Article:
Cowlitz County, Washington
Map of Washington highlighting Cowlitz County
Location in the state of Washington (state)
Map of USA WA
Washington's location in the U.S.
Founded April 21, 1854
Seat Kelso
 - Total
 - Land
 - Water

1,166 sq mi (3,020 km²)
1,139 sq mi (2,950 km²)
28 sq mi (73 km²), 2.37%
 - (2010)
 - Density

90/sq mi (34.7/km²)

Cowlitz County is a county located in the U.S. state of Washington. As of the 2010 census its population was 102,410.[1] It forms the Longview, Washington, Metropolitan Statistical Area which encompasses all of Cowlitz County. The county seat is at Kelso, and its largest city is Longview. Its name derives from the anglicized version of the Cowlitz Indian term, Cow-e-liske, meaning either “river of shifting sands” or “capturing the medicine spirit.” It was formed on April 21, 1854.[2]


Prior to the Europeans' arrival to the area, it was inhabited by numerous Native American tribes, with the Cowlitz tribe being the largest. They were drawn to the region by the abundance of salmon. The Cowlitz are considered to be the first regional inhabitants to engage in commerce as they traded extensively with other tribes in Western and Eastern Washington. The Cowlitz Indian population declined significantly from the 1829-1830 smallpox outbreak.

European explorers discovered and began navigating the Columbia River in 1792 as British Lieutenant W.R. Broughton sailed up the river to and past present day Cowlitz County. Then on November 5, 1805, Lewis and Clark camped at that mouth of the Kalama River, under orders from President Thomas Jefferson. Over the following days, they would reached the present sites of Kelso and Longview.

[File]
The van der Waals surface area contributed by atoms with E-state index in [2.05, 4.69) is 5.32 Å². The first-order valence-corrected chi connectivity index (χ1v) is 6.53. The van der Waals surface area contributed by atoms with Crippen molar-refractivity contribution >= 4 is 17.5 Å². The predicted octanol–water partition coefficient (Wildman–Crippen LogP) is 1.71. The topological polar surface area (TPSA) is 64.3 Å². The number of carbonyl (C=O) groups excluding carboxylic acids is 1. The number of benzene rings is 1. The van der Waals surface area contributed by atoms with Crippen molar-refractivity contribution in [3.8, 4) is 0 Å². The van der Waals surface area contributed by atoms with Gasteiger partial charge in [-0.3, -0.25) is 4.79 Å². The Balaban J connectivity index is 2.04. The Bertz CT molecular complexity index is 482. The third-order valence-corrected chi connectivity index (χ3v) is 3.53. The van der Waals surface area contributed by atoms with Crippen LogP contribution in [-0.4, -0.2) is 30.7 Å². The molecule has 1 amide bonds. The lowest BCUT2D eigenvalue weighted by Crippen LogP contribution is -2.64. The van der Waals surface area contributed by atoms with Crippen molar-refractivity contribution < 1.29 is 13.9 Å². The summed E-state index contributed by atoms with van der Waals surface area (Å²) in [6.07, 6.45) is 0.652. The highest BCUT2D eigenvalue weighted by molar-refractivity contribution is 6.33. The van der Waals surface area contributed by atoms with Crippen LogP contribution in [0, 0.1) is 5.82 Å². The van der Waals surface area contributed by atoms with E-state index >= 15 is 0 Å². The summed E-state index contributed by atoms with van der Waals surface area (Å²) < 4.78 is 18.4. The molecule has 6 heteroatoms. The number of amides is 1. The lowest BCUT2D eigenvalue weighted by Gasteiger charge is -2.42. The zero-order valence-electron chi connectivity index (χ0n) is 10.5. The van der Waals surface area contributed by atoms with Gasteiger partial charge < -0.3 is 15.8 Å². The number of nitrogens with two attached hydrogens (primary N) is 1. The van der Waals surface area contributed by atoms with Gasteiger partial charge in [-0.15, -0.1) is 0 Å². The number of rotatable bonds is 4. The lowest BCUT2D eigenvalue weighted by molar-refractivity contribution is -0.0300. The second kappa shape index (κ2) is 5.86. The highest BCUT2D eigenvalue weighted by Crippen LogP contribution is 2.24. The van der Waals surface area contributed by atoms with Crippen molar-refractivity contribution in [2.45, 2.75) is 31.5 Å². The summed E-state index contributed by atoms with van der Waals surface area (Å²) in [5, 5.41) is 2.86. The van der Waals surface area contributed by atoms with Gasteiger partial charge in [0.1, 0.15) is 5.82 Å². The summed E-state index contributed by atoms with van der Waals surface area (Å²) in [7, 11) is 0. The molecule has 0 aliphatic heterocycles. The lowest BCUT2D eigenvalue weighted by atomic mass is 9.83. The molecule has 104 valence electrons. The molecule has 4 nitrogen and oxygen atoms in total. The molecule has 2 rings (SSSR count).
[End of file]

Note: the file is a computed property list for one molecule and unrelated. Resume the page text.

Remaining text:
By the 1820s, the Hudson’s Bay Company had established a lucrative fur trade in the region. Furs were shipped down the Cowlitz River to the Columbia where they were loaded and shipped around the world. Trade declined significantly in the late 1830s as over-hunting and fashions had changed.

During the next several decades, white settlement of the region was in full swing. Most of the settlers homesteaded around the number of tributaries that fed the Columbia River. It was during this era that the first settlements were established. The first was Monticello, near present-day Longview. In 1841 several families with the HBC directedSinclair expedition from Red River Colony settled there.

This was the location of the Monticello Convention where a group of prominent settlers from the Cowlitz and Puget Sound regions met to draft a petition to the District of Columbia calling for a separate territory, to be carved out the Oregon Territory, north of the Columbia River. This convention took place on November 25, 1852 and three months later the United States Congress formed Columbia Territory, which was later known as Washington Territory. Being one of the first counties organized, it was created on April 24, 1854, by the newly formed Washington Territorial Government and signed into law by Governor Isaac Stevens.

Nearly every town that sprang up in the late 19th century began around a logging or lumber-milling operation. In the latter half of the 1920s, the Weyerhaeuser Company and Long-Bell Lumber Company established processing facilities. At the time, these two facilities were the first and second largest in the world. The county is still heavily dependent on the timber industry.[3]

Four towns have claimed the Cowlitz County seat.[4]